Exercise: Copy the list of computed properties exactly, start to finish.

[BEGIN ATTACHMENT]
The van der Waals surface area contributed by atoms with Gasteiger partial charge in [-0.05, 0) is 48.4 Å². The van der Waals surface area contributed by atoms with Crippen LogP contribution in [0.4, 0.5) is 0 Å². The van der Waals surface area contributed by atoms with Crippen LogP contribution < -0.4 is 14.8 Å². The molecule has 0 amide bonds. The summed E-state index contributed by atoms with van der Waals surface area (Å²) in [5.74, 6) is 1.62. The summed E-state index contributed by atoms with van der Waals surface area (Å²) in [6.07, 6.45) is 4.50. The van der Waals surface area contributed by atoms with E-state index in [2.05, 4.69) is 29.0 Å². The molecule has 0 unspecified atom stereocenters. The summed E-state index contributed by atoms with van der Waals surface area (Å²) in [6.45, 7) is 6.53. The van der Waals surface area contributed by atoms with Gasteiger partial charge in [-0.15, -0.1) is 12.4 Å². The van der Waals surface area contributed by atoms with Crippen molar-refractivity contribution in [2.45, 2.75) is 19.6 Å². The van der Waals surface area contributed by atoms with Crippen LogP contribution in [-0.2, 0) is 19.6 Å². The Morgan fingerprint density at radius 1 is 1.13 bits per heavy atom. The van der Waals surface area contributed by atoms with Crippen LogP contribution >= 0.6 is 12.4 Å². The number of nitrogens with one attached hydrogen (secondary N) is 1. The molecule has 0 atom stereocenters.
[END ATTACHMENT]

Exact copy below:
The van der Waals surface area contributed by atoms with Gasteiger partial charge in [-0.05, 0) is 48.4 Å². The van der Waals surface area contributed by atoms with Crippen LogP contribution in [0.4, 0.5) is 0 Å². The van der Waals surface area contributed by atoms with Crippen LogP contribution < -0.4 is 14.8 Å². The molecule has 0 amide bonds. The summed E-state index contributed by atoms with van der Waals surface area (Å²) in [5.74, 6) is 1.62. The summed E-state index contributed by atoms with van der Waals surface area (Å²) in [6.07, 6.45) is 4.50. The van der Waals surface area contributed by atoms with E-state index in [2.05, 4.69) is 29.0 Å². The molecule has 0 unspecified atom stereocenters. The summed E-state index contributed by atoms with van der Waals surface area (Å²) in [6.45, 7) is 6.53. The van der Waals surface area contributed by atoms with Gasteiger partial charge in [-0.15, -0.1) is 12.4 Å². The van der Waals surface area contributed by atoms with Crippen molar-refractivity contribution in [2.45, 2.75) is 19.6 Å². The van der Waals surface area contributed by atoms with Crippen LogP contribution in [-0.2, 0) is 19.6 Å². The Morgan fingerprint density at radius 1 is 1.13 bits per heavy atom. The van der Waals surface area contributed by atoms with Crippen LogP contribution >= 0.6 is 12.4 Å². The number of nitrogens with one attached hydrogen (secondary N) is 1. The molecule has 0 atom stereocenters.